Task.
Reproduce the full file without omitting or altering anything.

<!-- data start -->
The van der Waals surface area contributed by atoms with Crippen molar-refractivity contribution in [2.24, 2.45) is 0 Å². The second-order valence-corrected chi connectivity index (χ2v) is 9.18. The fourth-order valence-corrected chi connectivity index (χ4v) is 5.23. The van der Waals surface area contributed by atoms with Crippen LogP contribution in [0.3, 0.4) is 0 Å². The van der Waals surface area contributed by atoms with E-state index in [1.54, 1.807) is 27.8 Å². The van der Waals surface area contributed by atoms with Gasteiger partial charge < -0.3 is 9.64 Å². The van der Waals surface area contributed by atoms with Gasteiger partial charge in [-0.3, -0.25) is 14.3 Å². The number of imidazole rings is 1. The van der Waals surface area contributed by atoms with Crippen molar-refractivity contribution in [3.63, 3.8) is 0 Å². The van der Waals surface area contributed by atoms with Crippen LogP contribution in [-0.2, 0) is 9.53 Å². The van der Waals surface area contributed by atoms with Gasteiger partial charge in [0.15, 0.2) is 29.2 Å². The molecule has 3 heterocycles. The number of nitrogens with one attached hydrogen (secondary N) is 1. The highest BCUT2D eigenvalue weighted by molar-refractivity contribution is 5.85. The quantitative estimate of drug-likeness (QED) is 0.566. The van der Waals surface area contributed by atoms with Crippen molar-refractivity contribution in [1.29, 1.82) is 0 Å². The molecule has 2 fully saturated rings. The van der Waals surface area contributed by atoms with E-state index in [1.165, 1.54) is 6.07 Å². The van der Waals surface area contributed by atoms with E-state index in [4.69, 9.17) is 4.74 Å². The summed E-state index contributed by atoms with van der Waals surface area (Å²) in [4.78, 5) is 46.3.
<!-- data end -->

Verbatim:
The van der Waals surface area contributed by atoms with Crippen molar-refractivity contribution in [2.24, 2.45) is 0 Å². The second-order valence-corrected chi connectivity index (χ2v) is 9.18. The fourth-order valence-corrected chi connectivity index (χ4v) is 5.23. The van der Waals surface area contributed by atoms with Crippen LogP contribution in [0.3, 0.4) is 0 Å². The van der Waals surface area contributed by atoms with E-state index in [1.54, 1.807) is 27.8 Å². The van der Waals surface area contributed by atoms with Gasteiger partial charge < -0.3 is 9.64 Å². The van der Waals surface area contributed by atoms with Gasteiger partial charge in [-0.3, -0.25) is 14.3 Å². The number of imidazole rings is 1. The van der Waals surface area contributed by atoms with Crippen molar-refractivity contribution in [3.63, 3.8) is 0 Å². The van der Waals surface area contributed by atoms with Crippen LogP contribution in [-0.2, 0) is 9.53 Å². The van der Waals surface area contributed by atoms with Gasteiger partial charge in [0.15, 0.2) is 29.2 Å². The molecule has 3 heterocycles. The number of nitrogens with one attached hydrogen (secondary N) is 1. The highest BCUT2D eigenvalue weighted by molar-refractivity contribution is 5.85. The quantitative estimate of drug-likeness (QED) is 0.566. The van der Waals surface area contributed by atoms with Crippen molar-refractivity contribution in [1.29, 1.82) is 0 Å². The molecule has 2 fully saturated rings. The van der Waals surface area contributed by atoms with E-state index in [1.165, 1.54) is 6.07 Å². The van der Waals surface area contributed by atoms with E-state index in [4.69, 9.17) is 4.74 Å². The summed E-state index contributed by atoms with van der Waals surface area (Å²) in [4.78, 5) is 46.3.